Businesses can’t agree as to who is responsible for cloud security

Businesses can’t agree as to who is responsible for cloud security

New McAfee research has suggested that businesses can’t agree on who should be responsible for cloud security, with IT managers, CEOs, chief information officers, and chief information security officers all supposedly responsible. 

In a survey of 2,000 senior IT staff and employees in the UK, France and Germany, McAfee found that 14% believed that the CEO should take responsibility for cloud security, while 19% believe it should be the remit of the chief information officer. Just 5% said the chief information security officer is responsible, and the role of IT manager drew the largest number of votes, with 34% deeming them responsible for cloud security.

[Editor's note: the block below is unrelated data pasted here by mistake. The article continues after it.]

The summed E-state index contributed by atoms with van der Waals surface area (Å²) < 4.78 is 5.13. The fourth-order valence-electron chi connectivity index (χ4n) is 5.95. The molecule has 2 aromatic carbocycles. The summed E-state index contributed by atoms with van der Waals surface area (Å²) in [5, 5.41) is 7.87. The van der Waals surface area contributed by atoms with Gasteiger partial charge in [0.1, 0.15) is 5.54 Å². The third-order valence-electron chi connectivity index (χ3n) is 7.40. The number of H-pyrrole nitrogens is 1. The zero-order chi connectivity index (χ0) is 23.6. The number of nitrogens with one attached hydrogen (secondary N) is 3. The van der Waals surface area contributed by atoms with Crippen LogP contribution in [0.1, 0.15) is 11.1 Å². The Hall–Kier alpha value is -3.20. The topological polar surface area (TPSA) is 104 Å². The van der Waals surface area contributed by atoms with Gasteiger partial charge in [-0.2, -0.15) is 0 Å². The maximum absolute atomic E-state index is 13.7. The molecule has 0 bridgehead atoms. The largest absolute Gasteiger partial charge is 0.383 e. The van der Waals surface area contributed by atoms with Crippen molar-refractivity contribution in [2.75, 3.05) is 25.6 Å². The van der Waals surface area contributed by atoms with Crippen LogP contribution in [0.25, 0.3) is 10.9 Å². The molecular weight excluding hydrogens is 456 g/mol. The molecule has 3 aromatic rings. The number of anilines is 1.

The confusion is something that’s going to need to be cleared up in the short-term, as McAfee’s research also found that 40% of large UK businesses expect to be cloud-only by 2021, with 70% expecting to be cloud-only at some point in the future. 

Without a clear person responsible for cloud security, Nigel Hawthorn, EMEA director of cloud security business at McAfee, noted, “I think we’re in a dangerous place if we’re going to cloud as fast as possible, but we haven’t decided who’s responsible for the security.”

Raj Samani, chief scientist and McAfee fellow, concluded, “You can outsource the work, but you can’t outsource the risk. The reality is [that] in cloud computing, we see organisations and people migrating and outsourcing over to cloud services with the belief that it absolutely absolves them of any risk or any concerns.”

Hawthorn and Samani believe that ultimately an organisation needs to decide who is responsible for cloud security, give them adequate resources and allow their voice to be heard by the board.